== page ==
Anfield. Tuesday night, at about ten to nine. The last home game of a topsy-turvy season for Liverpool.
Stewart Downing is about to attempt to bag his first Premier League goal for the Reds in much the same fashion that a goal-less Peter Crouch did against Portsmouth in November 2005; a penalty. A free shot, from twelve yards out.
Downing strikes the ball. The keeper goes the wrong way, the ball is inside the post…
But not by quite enough, it rebounds out and Downing remains without a Premier League goal for the Reds, much like Crouch did on that winter afternoon seven years ago. Potential cheers turn to groans in an instant.
Perhaps a more damning statistic for a player bought in to set up opportunities for his colleagues is that the former Aston Villa man has yet to register an assist in the league for Liverpool either.
For £20m that seems like a poor return. But this is partly where I believe the problem lies; his price tag. Much like a big money move appears to have hampered Andy Carroll, though in fairness the Geordie has finally shown some continued good form in the last few weeks.
It’s not Downing’s fault that he cost so much. Indeed, I’m sure he’d much rather he had cost a lot less, as that sort of expenditure leads to huge expectations both from the fans (who are desperate for the good times to return to Anfield) and the press (who love a ‘£20m Kop Flop’ headline at the best of times).
At heart though, all Liverpool fans know that Downing will always be a ‘Steady Eddie’ footballer, and not a £20m man in the conventional sense. Yet still he gets berated in the stands and online, so how poorly has he performed this season?
Ignoring his lack of assists (as the strikers are often to blame by not converting decent chances; witness Carroll thumping the Kop end crossbar against Swansea if you don’t believe me), he’s the 15th highest ranked midfielder for number of chances created in the Premier League this season, and 20th best player overall. That’s not spectacular, it’s not poor, but it’s decent enough.
Within his chance creation figures, he has created eleven clear-cut chances this season, which is at least four more than any other Liverpool player. Perhaps more interestingly, the only players with a higher figure than that in the top six of the Premier League this season are Gareth Bale (last season’s player of the year), David Silva (the early frontrunner for this season’s award, and the top player for assists in the Premier League this season) and Robin van Persie, the eventual recipient of the honour. That suggests to me that maybe Downing does belong at the top end of the Premier League. How else can we judge his performance?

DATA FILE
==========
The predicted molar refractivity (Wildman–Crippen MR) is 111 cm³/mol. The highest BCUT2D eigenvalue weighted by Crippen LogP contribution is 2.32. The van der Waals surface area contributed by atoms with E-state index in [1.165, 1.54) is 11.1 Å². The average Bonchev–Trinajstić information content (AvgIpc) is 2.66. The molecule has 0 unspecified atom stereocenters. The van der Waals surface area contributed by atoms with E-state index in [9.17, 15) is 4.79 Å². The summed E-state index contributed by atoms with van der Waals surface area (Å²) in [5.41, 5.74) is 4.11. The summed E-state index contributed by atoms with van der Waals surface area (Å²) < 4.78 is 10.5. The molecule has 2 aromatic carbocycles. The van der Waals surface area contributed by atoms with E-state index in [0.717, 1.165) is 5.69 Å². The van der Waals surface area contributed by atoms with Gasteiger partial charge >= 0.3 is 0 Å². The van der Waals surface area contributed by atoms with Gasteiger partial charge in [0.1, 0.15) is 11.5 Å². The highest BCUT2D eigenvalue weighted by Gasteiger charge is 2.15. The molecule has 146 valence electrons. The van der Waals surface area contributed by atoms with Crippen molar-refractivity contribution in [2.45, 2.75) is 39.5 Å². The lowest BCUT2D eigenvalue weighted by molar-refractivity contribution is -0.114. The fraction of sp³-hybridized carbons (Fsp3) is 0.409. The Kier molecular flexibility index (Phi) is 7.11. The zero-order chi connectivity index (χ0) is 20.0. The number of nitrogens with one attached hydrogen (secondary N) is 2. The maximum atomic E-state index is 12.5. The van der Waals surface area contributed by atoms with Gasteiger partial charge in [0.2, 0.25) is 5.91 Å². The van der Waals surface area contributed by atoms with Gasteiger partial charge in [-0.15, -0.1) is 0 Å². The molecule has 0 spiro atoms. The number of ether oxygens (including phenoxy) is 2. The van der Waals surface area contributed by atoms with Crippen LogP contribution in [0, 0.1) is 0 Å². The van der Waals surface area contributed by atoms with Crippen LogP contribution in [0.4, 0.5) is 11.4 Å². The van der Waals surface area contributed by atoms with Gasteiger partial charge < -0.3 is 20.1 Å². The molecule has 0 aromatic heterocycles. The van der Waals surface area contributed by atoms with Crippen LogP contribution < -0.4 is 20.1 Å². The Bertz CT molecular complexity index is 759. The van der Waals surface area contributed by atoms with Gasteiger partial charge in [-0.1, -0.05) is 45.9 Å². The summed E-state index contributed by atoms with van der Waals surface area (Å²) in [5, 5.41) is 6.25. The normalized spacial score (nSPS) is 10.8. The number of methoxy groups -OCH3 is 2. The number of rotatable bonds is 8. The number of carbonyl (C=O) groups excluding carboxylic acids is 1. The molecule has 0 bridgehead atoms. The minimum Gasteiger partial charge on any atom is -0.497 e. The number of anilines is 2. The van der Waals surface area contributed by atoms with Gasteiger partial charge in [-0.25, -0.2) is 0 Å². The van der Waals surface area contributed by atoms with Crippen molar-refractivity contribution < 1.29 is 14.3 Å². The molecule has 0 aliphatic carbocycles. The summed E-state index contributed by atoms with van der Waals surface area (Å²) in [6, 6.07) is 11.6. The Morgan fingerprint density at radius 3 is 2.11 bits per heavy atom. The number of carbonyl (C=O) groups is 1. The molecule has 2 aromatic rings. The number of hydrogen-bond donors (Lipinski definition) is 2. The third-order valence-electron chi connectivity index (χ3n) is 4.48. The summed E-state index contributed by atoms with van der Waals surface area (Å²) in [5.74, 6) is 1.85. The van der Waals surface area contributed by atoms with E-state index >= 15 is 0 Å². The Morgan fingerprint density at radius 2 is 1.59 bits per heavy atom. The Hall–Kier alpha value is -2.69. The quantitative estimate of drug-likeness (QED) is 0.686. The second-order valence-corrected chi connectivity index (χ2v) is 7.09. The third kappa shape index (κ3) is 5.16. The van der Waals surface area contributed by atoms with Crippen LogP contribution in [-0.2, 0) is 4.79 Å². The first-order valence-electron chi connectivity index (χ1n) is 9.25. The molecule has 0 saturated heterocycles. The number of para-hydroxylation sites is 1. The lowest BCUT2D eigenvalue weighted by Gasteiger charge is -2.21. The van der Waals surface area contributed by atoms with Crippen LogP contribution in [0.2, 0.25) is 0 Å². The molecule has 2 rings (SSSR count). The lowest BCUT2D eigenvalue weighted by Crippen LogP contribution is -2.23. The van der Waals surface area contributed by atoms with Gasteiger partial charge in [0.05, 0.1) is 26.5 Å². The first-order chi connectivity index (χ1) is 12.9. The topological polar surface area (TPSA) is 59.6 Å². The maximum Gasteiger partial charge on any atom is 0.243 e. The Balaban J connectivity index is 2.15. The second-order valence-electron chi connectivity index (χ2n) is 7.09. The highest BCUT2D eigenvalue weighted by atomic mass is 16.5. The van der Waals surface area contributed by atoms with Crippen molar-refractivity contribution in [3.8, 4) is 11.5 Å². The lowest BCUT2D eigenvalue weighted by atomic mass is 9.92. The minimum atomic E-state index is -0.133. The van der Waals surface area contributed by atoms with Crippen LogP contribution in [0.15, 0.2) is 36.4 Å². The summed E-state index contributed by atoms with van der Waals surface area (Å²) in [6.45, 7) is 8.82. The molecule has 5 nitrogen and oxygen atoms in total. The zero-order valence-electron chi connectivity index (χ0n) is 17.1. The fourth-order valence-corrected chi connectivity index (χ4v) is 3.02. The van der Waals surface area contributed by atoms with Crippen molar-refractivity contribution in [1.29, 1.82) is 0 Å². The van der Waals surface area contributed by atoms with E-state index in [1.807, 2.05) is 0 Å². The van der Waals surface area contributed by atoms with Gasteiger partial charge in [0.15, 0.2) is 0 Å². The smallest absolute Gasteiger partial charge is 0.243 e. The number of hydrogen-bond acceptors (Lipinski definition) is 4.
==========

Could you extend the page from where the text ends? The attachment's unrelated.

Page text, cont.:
Soccernomics author Simon Kuper has been quoted as saying “If you’re looking for an attacking midfielder, a great stat is pass completion in final third of the pitch. The best players are really good at that”. Similarly, in this interview, Rafa Benitez points out the value of final third passing accuracy, and reveals that the average for England, Italy and Spain is around 64-65%.
Stewart Downing has completed 82% of the passes he has attempted in the final third of the pitch in the Premier League this season, considerably above the average for the top European leagues. For Liverpool, he is second only to the mercurial Maxi Rodriguez, and only by one percent at that. He may not have always taken the correct option in the final third, but the ability appears to be there at least.
Perhaps he’s not helped in regards to the fans’ perception of him as the main attribute to judge him on is crossing; he seldom gets past his defensive opponent after all, which is often what supporters like to see from their wingers. But much like David Beckham used to, Downing can still whip in a decent delivery without getting beyond the defender.
To my mind, the statistics for crossing accuracy are about as useful as assist figures; if a player puts in a fantastic cross but the forwards are dawdling outside the penalty area, then it’s wasted, and his accuracy figure drops. This was seen during Downing’s man-of-the-match turn in this season’s Carling Cup final, as an out-of-form Andy Carroll failed to anticipate the quality deliveries that the former ‘Boro boy was serving up.
Let me be clear, I’m not trying to suggest he’s had a fantastic season by any means; his crossing is not always as incisive as it was at Wembley in February (far from it), he has yet to develop any apparent understanding with his left-sided colleague Jose Enrique, and he frequently takes the easy option when something more daring is required. But his main statistics tell us that he is generally going about his business in an efficient manner.
In short, he has provided pretty much what every one of us thought he would do before he joined the club. A solid, but not spectacular signing. I believe that he has the ability to play for a team aspiring to finish in the top four, I’m just not certain that he believes it.
The question therefore is: Would you be happy to have him on board if he was a (for instance) £7-10m squad player? My assumption is that you would; or at least, that his performances this season would not concern you as much they have.
Did the £20m bill for Downing lead in some part to Damien Comolli’s downfall? We can but wonder, as the rumours have circulated that the Frenchman’s supposed poor negotiating skills lead to him being cut loose in the recent blood-letting exercise by the Fenway Sports Group.
Those twenty million reasons might go towards explaining Comolli’s exit; I for one hope they don’t lead to Downing’s. He definitely needs to show more next season to back up his impressive statistics though, else he may yet go down as a £20m Kop flop. Not something any of us need to see with Financial Fair Play on the horizon.